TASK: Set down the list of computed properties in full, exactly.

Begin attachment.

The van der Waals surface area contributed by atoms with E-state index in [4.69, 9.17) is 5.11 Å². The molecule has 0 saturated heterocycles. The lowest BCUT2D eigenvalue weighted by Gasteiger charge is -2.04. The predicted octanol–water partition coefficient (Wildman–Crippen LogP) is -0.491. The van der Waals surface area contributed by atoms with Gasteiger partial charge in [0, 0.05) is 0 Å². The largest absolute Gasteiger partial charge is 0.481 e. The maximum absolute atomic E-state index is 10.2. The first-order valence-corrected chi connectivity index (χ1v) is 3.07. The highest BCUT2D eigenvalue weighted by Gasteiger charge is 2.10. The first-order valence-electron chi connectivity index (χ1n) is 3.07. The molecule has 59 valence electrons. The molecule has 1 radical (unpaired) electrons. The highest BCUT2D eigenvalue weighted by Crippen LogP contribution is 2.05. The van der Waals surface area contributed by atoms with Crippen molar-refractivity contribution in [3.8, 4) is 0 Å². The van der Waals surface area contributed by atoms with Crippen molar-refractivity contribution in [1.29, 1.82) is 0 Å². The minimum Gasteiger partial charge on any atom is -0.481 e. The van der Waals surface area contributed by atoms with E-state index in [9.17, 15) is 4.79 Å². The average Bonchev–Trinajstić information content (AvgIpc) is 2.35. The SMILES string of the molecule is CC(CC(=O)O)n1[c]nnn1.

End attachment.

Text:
The van der Waals surface area contributed by atoms with E-state index in [4.69, 9.17) is 5.11 Å². The molecule has 0 saturated heterocycles. The lowest BCUT2D eigenvalue weighted by Gasteiger charge is -2.04. The predicted octanol–water partition coefficient (Wildman–Crippen LogP) is -0.491. The van der Waals surface area contributed by atoms with Gasteiger partial charge in [0, 0.05) is 0 Å². The largest absolute Gasteiger partial charge is 0.481 e. The maximum absolute atomic E-state index is 10.2. The first-order valence-corrected chi connectivity index (χ1v) is 3.07. The highest BCUT2D eigenvalue weighted by Gasteiger charge is 2.10. The first-order valence-electron chi connectivity index (χ1n) is 3.07. The molecule has 59 valence electrons. The molecule has 1 radical (unpaired) electrons. The highest BCUT2D eigenvalue weighted by Crippen LogP contribution is 2.05. The van der Waals surface area contributed by atoms with Crippen molar-refractivity contribution in [3.8, 4) is 0 Å². The van der Waals surface area contributed by atoms with Crippen molar-refractivity contribution in [1.29, 1.82) is 0 Å². The minimum Gasteiger partial charge on any atom is -0.481 e. The van der Waals surface area contributed by atoms with E-state index in [9.17, 15) is 4.79 Å². The average Bonchev–Trinajstić information content (AvgIpc) is 2.35. The SMILES string of the molecule is CC(CC(=O)O)n1[c]nnn1.